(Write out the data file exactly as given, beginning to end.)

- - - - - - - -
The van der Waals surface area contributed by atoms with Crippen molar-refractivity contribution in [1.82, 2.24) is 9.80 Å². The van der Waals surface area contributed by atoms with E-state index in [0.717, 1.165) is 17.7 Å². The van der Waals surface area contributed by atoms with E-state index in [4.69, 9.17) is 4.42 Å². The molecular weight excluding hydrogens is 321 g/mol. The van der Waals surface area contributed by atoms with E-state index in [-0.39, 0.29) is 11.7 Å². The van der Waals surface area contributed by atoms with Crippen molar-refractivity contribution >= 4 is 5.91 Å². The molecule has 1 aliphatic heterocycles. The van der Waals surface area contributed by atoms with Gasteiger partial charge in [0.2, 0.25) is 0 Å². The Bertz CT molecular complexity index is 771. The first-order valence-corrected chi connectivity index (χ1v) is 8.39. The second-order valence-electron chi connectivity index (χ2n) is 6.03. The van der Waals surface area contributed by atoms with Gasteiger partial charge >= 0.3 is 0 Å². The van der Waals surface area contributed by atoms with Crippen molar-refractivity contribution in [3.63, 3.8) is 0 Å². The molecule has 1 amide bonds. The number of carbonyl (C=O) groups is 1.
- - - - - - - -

The van der Waals surface area contributed by atoms with Crippen molar-refractivity contribution in [1.82, 2.24) is 9.80 Å². The van der Waals surface area contributed by atoms with E-state index in [0.717, 1.165) is 17.7 Å². The van der Waals surface area contributed by atoms with E-state index in [4.69, 9.17) is 4.42 Å². The molecular weight excluding hydrogens is 321 g/mol. The van der Waals surface area contributed by atoms with E-state index in [-0.39, 0.29) is 11.7 Å². The van der Waals surface area contributed by atoms with Crippen molar-refractivity contribution >= 4 is 5.91 Å². The molecule has 1 aliphatic heterocycles. The van der Waals surface area contributed by atoms with Gasteiger partial charge in [0.2, 0.25) is 0 Å². The Bertz CT molecular complexity index is 771. The first-order valence-corrected chi connectivity index (χ1v) is 8.39. The second-order valence-electron chi connectivity index (χ2n) is 6.03. The van der Waals surface area contributed by atoms with Gasteiger partial charge >= 0.3 is 0 Å². The van der Waals surface area contributed by atoms with Crippen molar-refractivity contribution in [3.63, 3.8) is 0 Å². The molecule has 1 amide bonds. The number of carbonyl (C=O) groups is 1.